The Artest formerly known as…
What is in a name?
A rose by any other
Name would smell as sweet.
Mr. Shakespeare would, I hope, forgive me for manipulating a famous line from Romeo and Juliet into a haiku. The question, though, remains the same: what is in a name? Ron Artest’s recent name change raises this question afresh and places it alongside weighty (international) news matters, such as the fate of the Palestinian state, the euro (€) crisis, and what Lady Gaga’s latest hairstyle will be. (Note to readers: we will generally refer to the former Ron Artest as “Mr. Artest” in order to facilitate a flowing prose.)
Metta World Peace. Say that ten times fast. You thought I spoke lightly about international, eh? The former Mr. Artest is reaching for the heights of history with his new name as he attempts to inspire others to fraternity (in the gender-neutral sisterhood-brotherhood sense). According to the Los Angeles Times, “Metta is a Buddhist term that means loving kindness and friendliness toward others.” Indeed, Buddhism has been known (anecdotally) to reform people: the great Maurya king Ashoka (अशोक), whose lion symbol the Republic of India now proudly uses, supposedly converted to Buddhism after a horrific war. Let’s dig deeper into the name change and all the implications therein.
The connection to Ashoka is clear: Ashoka waged a brutal, fierce war in modern-day Odisha (former Orissa), India to enlarge his kingdom, while Artest was seen as crazy, unstable, and violent—due largely to his behavior at the “Malice at the Palace” in 2004. (Unfortunately, Yours Truly had watched that game until about 2 minutes before the end, when I turned it off due to the obvious game outcome. Little did I know that I would miss history live. But that’s neither here nor there.) Ashoka repented, turned to Buddhism, and devoted the remainder of his life—if the tablets conveniently created by his regime are to be trusted—to nonviolence and governance. Artest is due to appear on Dancing with the Stars, about as non-violent a show as is possible these days.
Artest, though, does not merely follow the pattern set by Ashoka. His name reminds the listener (or in this case, the reader) of World B. Free. Mr. Free did not necessarily advocate for world peace, though we shall give him the benefit of the doubt, but his name left no uncertainty about a deeper political message running through the era. Free joined the NBA in 1975, a red-letter year in decolonization as the Portuguese Empire crumbled and gave birth to the modern Portuguese state and the new countries of Mozambique, Angola, Cape Verde, São Tome and Principe, and Guinea-Bissau.†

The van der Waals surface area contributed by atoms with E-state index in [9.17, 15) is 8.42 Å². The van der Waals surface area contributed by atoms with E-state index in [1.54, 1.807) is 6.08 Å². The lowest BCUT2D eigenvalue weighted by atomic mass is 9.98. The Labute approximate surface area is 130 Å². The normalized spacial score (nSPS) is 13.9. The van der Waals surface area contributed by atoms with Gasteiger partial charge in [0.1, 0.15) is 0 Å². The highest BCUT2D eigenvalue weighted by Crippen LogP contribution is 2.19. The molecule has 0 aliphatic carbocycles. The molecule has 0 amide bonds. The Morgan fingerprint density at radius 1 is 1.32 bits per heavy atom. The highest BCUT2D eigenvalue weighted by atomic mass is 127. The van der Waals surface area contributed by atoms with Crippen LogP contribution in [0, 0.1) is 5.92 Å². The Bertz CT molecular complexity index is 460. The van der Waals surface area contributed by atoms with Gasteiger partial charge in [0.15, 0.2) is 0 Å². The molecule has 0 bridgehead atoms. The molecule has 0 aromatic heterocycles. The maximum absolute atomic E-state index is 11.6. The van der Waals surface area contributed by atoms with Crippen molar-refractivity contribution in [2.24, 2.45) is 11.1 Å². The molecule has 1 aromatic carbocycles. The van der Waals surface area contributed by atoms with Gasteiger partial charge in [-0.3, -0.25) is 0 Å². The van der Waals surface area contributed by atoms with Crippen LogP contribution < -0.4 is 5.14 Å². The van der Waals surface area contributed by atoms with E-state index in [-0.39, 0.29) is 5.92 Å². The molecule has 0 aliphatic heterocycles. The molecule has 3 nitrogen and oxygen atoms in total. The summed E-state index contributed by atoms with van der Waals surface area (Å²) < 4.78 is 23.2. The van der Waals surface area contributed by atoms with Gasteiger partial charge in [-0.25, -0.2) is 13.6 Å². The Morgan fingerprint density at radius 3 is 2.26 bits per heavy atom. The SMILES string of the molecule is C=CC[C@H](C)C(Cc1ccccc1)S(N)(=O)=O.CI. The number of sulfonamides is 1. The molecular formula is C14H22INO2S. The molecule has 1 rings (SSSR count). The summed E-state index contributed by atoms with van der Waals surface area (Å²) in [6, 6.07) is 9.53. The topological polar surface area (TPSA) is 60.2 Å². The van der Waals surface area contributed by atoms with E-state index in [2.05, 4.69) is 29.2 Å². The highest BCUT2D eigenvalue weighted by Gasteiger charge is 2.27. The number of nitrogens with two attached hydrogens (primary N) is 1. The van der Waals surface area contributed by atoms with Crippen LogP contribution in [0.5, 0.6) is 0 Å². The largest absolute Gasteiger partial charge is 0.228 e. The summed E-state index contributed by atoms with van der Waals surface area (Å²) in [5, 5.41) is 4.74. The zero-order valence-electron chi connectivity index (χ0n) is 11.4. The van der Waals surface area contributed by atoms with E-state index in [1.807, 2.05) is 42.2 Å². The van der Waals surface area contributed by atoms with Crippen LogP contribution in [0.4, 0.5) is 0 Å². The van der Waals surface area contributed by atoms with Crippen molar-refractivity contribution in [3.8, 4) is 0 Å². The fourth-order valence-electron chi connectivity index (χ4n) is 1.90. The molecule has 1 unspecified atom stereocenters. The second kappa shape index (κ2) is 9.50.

1975, too, was the year of Francisco Franco’s death and the shift towards constitutional monarchism in Spain. Vietnam was united in 1975—but we’re not going to go there. Suffice it to say that World B. Free both tapped into and reflected the zeitgeist of the mid-1970s.
Which brings us back to Mr. Artest. Most Americans, even if they do not know Artest, remember Prince and his bizarre name change in the 1990s. That change, it emerged, came about due to a contract dispute between Prince and Warner Brothers. Immediate speculation about ulterior motives were somewhat put to rest by Artest’s payment of outstanding parking tickets. However, knowing the Los Angeles Lakers franchise and the fetish in the NBA to issue throwback jerseys, retro jerseys, pick-a-random-color-and-run-with-it jerseys, and even sillier combinations does inspire rumblings about the fact that many fans will be forced to shell out $$$ (not €€€, thank goodness!) for a new slick piece of synthetic sweat-resistant cloth.
Overall, we should applaud Mr. Artest for sending a strong political message. He’s very meta, you know. News agencies are abuzz now with news that Mahmoud Abbas has gone to the UN to petition for recognition of a Palestinian state. On his own side, critics of Mr. Abbas argue that recognition is merely symbolic. Who knows—perhaps Metta World Peace is influencing the peace process for the better. And, Mr. Artest would answer Shakespeare that what is in a name—especially the symbolic value—matters deeply.
†On a darker note, Indonesia, under the kleptocratic Suharto regime, invaded Portuguese Timor and occupied it until 2002. Additionally, bloody Cold War proxy wars in Angola and Mozambique killed hundreds of thousands and displaced millions.